Seismic activity on Mars could be caused by a number of processes. For example, shallow marsquakes could originate from meteoroid strikes, and deep marsquakes could come from martian tectonic activity (the movement of tectonic plates at the surface of the planet).

It is generally believed that tectonic processes could have shaped Mars in its early evolution, similar to the Earth. However, unlike the Earth in younger ages, Mars has become largely tectonically dormant.

We think lots of meteoroids hit Mars

Considering that tectonics on Mars may not be reminiscent of what we see on our planet, we suspect that meteoroid strikes will play a major role in causing marsquakes.

On Earth, frequent and small meteoroids most often burn up in the atmosphere and appear to us as a form of “shooting star”. When a rock from space moving at supersonic speed encounters the terrestrial atmosphere, the air in front of it gets compressed extremely quickly. Temperature rises and heat builds up, so the rock starts to shine bright under the process of its destruction.




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However, on Mars we think that meteoroids may not necessarily burn up entirely upon encountering the martian atmosphere. This is simply because Mars has a less dense atmosphere than the Earth – so incoming meteoroids have a higher penetrating power. These impact events would produce seismic disturbance in the atmosphere, and also likely in the ground.

Detecting meteoroid strikes on planetary bodies began with the lunar Apollo program. Apollo missions carried seismometers to the Moon, and as a result we had a network of seismometers that operated on the Moon from 1969-77.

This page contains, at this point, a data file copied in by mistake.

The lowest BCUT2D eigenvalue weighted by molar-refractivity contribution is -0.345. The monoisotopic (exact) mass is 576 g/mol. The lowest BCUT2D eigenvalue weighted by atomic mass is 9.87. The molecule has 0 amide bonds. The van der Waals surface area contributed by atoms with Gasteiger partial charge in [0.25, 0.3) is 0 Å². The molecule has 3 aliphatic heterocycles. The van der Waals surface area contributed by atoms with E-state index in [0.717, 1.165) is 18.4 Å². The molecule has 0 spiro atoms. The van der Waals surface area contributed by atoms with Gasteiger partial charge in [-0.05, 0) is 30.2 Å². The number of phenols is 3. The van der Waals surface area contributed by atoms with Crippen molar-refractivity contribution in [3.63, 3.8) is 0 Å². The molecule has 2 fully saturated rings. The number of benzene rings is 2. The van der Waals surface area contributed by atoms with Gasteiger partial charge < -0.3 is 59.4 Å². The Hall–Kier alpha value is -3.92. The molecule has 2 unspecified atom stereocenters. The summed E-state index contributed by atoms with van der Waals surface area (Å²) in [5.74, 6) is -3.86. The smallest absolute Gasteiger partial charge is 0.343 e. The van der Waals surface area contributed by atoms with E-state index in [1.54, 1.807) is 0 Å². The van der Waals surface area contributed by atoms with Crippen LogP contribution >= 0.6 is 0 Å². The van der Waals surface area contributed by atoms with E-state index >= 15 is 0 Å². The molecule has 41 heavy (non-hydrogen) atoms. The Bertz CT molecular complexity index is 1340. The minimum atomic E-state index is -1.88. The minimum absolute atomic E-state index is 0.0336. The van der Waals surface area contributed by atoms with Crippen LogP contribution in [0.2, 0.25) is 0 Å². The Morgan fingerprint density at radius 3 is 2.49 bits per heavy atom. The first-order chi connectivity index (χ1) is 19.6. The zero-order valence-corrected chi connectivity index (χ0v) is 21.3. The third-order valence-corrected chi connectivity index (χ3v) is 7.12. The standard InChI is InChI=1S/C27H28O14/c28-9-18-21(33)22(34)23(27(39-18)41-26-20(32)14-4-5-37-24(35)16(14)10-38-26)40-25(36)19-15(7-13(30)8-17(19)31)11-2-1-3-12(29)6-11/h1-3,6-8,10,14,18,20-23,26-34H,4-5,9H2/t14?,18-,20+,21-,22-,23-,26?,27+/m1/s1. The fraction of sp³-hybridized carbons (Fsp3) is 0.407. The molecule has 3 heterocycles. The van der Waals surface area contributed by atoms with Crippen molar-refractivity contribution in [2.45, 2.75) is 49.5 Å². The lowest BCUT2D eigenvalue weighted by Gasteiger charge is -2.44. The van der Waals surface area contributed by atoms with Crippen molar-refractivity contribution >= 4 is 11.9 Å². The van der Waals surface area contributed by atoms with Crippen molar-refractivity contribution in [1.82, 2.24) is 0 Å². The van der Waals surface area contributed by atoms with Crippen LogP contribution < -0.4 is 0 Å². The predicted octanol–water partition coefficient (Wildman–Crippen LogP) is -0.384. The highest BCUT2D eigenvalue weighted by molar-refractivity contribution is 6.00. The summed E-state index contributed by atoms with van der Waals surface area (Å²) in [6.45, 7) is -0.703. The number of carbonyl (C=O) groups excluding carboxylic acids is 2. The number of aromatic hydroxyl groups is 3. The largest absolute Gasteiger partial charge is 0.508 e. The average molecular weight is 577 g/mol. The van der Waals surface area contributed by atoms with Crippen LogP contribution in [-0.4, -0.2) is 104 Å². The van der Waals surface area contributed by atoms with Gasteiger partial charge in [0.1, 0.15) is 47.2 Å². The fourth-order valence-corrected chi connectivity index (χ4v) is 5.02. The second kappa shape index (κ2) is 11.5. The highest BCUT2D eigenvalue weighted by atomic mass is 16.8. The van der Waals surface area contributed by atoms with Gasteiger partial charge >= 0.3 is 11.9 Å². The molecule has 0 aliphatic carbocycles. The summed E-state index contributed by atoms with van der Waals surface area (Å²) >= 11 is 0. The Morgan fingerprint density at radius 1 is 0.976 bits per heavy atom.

During its lifetime, the Apollo seismic network recorded shallow quakes produced by frequent meteoroid bombardment. Considering that the Moon does not have an atmosphere to protect its surface from the incoming meteoroids, the Apollo seismic network provided heaps of seismic data from the Moon. These impact-induced seismic moonquakes provided the first constraints about the thickness of the lunar crust as well as structure of crust and deep interior.

We’ve tried to measure Mars seismic activity before

During the lunar exploratory boom with the Apollo program, NASA also launched Vikings 1 and 2 to Mars in 1975. These became the first missions to land on Mars, and each Viking mission carried a seismometer.

While instruments on Viking have collected more data than expected, the seismometer on Viking Lander 1 did not work after landing. The seismometer on Viking Lander 2 demonstrated poor detection rates, with no quakes coming off the ground (as it had remained on the Lander).

To date, we have had no other seismic station on any extraterrestrial planetary body. This makes InSight the first-of-its-kind mission to be placed on Mars. While its design relies on proven technologies from past missions, it is ground-breaking in terms of expected science goals.

Instead of making orbital remote sensing surveys or roving on the surface similar to other rovers, InSight has a different goal to previous Martian missions.




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Why are we so interested in the subsurface of Mars?

Mars and Earth differ in size, temperature, and atmospheric composition. But similar geological features such as craters, volcanoes, or canyons can be observed on both planets. This implies that the interior of Mars may be similar to Earth’s.

It is also quite likely that there was liquid water on the surface of ancient Mars, which was the time Mars could have been very similar to Earth. So Mars could answer questions about the ancient habitability of our solar system.

Unlike potentially habitable planets orbiting distant stars, Mars is reachable within our lifetime. Discovering martian crustal properties is of great importance when it comes to planning landing missions and investigating signs of extraterrestrial habitability.

The ConversationMy role in the InSight mission is to work with the science team in analysing the data (impact-induced seismograms and any respective orbital imagery) to work out what kind of impacts had occurred during the mission lifetime.

Katarina Miljkovic, ARC DECRA fellow, Curtin University

This article was originally published on The Conversation. Read the original article.